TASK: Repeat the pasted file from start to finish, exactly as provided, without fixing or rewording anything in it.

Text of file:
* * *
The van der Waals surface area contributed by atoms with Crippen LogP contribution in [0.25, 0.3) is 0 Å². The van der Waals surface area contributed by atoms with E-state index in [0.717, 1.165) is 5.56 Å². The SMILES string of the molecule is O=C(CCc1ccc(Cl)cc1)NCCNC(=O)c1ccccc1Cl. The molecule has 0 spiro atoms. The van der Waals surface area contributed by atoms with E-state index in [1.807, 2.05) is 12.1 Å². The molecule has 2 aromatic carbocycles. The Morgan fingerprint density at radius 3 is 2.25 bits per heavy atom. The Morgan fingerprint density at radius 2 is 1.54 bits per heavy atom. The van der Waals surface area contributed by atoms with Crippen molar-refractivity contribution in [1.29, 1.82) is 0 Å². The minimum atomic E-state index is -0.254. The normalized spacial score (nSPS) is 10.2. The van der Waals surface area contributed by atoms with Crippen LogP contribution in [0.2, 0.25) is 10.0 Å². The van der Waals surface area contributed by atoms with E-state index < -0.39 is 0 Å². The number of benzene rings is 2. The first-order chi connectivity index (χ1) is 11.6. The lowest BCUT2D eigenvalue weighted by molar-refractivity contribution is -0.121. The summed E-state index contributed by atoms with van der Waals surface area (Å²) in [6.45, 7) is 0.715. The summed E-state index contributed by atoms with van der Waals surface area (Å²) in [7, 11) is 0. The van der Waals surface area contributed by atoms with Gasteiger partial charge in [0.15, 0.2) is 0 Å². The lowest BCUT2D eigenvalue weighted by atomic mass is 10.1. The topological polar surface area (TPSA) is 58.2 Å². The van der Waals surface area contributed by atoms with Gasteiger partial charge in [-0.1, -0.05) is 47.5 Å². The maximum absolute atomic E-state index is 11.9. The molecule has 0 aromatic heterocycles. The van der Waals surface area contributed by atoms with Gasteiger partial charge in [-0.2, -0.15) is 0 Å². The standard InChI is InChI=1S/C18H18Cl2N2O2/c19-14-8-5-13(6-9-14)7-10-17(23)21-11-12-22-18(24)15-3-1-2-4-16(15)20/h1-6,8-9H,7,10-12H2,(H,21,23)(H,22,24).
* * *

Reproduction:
The van der Waals surface area contributed by atoms with Crippen LogP contribution in [0.25, 0.3) is 0 Å². The van der Waals surface area contributed by atoms with E-state index in [0.717, 1.165) is 5.56 Å². The SMILES string of the molecule is O=C(CCc1ccc(Cl)cc1)NCCNC(=O)c1ccccc1Cl. The molecule has 0 spiro atoms. The van der Waals surface area contributed by atoms with E-state index in [1.807, 2.05) is 12.1 Å². The molecule has 2 aromatic carbocycles. The Morgan fingerprint density at radius 3 is 2.25 bits per heavy atom. The Morgan fingerprint density at radius 2 is 1.54 bits per heavy atom. The van der Waals surface area contributed by atoms with Crippen molar-refractivity contribution in [1.29, 1.82) is 0 Å². The minimum atomic E-state index is -0.254. The normalized spacial score (nSPS) is 10.2. The van der Waals surface area contributed by atoms with Crippen LogP contribution in [0.2, 0.25) is 10.0 Å². The van der Waals surface area contributed by atoms with E-state index < -0.39 is 0 Å². The number of benzene rings is 2. The first-order chi connectivity index (χ1) is 11.6. The lowest BCUT2D eigenvalue weighted by molar-refractivity contribution is -0.121. The summed E-state index contributed by atoms with van der Waals surface area (Å²) in [6.45, 7) is 0.715. The summed E-state index contributed by atoms with van der Waals surface area (Å²) in [7, 11) is 0. The van der Waals surface area contributed by atoms with Gasteiger partial charge in [0.15, 0.2) is 0 Å². The lowest BCUT2D eigenvalue weighted by atomic mass is 10.1. The topological polar surface area (TPSA) is 58.2 Å². The van der Waals surface area contributed by atoms with Gasteiger partial charge in [-0.1, -0.05) is 47.5 Å². The maximum absolute atomic E-state index is 11.9. The molecule has 0 aromatic heterocycles. The van der Waals surface area contributed by atoms with Gasteiger partial charge in [-0.2, -0.15) is 0 Å². The standard InChI is InChI=1S/C18H18Cl2N2O2/c19-14-8-5-13(6-9-14)7-10-17(23)21-11-12-22-18(24)15-3-1-2-4-16(15)20/h1-6,8-9H,7,10-12H2,(H,21,23)(H,22,24).